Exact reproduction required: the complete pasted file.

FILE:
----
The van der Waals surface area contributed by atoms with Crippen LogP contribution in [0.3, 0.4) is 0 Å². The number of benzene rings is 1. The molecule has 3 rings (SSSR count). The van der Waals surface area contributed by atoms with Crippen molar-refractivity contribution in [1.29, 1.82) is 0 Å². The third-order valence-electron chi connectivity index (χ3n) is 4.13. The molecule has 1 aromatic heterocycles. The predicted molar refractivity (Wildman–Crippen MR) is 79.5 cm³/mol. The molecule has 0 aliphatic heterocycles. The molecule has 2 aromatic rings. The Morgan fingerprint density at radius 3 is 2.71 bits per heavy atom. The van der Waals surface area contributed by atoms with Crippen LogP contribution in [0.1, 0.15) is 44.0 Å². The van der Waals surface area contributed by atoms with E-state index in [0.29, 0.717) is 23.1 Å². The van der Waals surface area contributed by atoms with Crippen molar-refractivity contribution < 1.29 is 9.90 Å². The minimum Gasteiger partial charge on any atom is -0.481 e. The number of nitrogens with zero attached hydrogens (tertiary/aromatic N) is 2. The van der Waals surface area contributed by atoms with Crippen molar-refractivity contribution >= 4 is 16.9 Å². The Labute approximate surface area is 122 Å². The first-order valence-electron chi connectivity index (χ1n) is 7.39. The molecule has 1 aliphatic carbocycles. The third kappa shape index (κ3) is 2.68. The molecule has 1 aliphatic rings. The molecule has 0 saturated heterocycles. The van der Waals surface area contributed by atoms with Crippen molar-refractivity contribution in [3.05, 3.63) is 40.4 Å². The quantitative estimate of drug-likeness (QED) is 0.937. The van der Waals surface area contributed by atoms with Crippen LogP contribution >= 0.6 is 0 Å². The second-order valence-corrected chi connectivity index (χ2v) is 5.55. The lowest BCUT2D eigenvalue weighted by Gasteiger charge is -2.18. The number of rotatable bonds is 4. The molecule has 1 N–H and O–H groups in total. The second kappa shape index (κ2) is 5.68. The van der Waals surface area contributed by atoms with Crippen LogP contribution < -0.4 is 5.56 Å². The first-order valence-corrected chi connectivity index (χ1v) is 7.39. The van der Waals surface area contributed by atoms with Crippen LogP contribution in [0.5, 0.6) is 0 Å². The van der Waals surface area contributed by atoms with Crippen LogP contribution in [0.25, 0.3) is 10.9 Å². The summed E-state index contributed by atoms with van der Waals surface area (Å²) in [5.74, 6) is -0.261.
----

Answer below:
The van der Waals surface area contributed by atoms with Crippen LogP contribution in [0.3, 0.4) is 0 Å². The number of benzene rings is 1. The molecule has 3 rings (SSSR count). The van der Waals surface area contributed by atoms with Crippen molar-refractivity contribution in [1.29, 1.82) is 0 Å². The third-order valence-electron chi connectivity index (χ3n) is 4.13. The molecule has 1 aromatic heterocycles. The predicted molar refractivity (Wildman–Crippen MR) is 79.5 cm³/mol. The molecule has 0 aliphatic heterocycles. The molecule has 2 aromatic rings. The Morgan fingerprint density at radius 3 is 2.71 bits per heavy atom. The van der Waals surface area contributed by atoms with Crippen LogP contribution in [0.1, 0.15) is 44.0 Å². The van der Waals surface area contributed by atoms with E-state index in [0.29, 0.717) is 23.1 Å². The van der Waals surface area contributed by atoms with Crippen molar-refractivity contribution < 1.29 is 9.90 Å². The minimum Gasteiger partial charge on any atom is -0.481 e. The number of nitrogens with zero attached hydrogens (tertiary/aromatic N) is 2. The van der Waals surface area contributed by atoms with Crippen molar-refractivity contribution >= 4 is 16.9 Å². The Labute approximate surface area is 122 Å². The first-order valence-electron chi connectivity index (χ1n) is 7.39. The molecule has 1 aliphatic carbocycles. The third kappa shape index (κ3) is 2.68. The molecule has 1 aliphatic rings. The molecule has 0 saturated heterocycles. The van der Waals surface area contributed by atoms with Crippen molar-refractivity contribution in [3.05, 3.63) is 40.4 Å². The quantitative estimate of drug-likeness (QED) is 0.937. The van der Waals surface area contributed by atoms with Crippen LogP contribution >= 0.6 is 0 Å². The second-order valence-corrected chi connectivity index (χ2v) is 5.55. The lowest BCUT2D eigenvalue weighted by Gasteiger charge is -2.18. The number of rotatable bonds is 4. The molecule has 1 N–H and O–H groups in total. The second kappa shape index (κ2) is 5.68. The van der Waals surface area contributed by atoms with Crippen LogP contribution < -0.4 is 5.56 Å². The first-order valence-corrected chi connectivity index (χ1v) is 7.39. The van der Waals surface area contributed by atoms with Crippen LogP contribution in [0.5, 0.6) is 0 Å². The van der Waals surface area contributed by atoms with Crippen LogP contribution in [0.25, 0.3) is 10.9 Å². The summed E-state index contributed by atoms with van der Waals surface area (Å²) in [5.74, 6) is -0.261.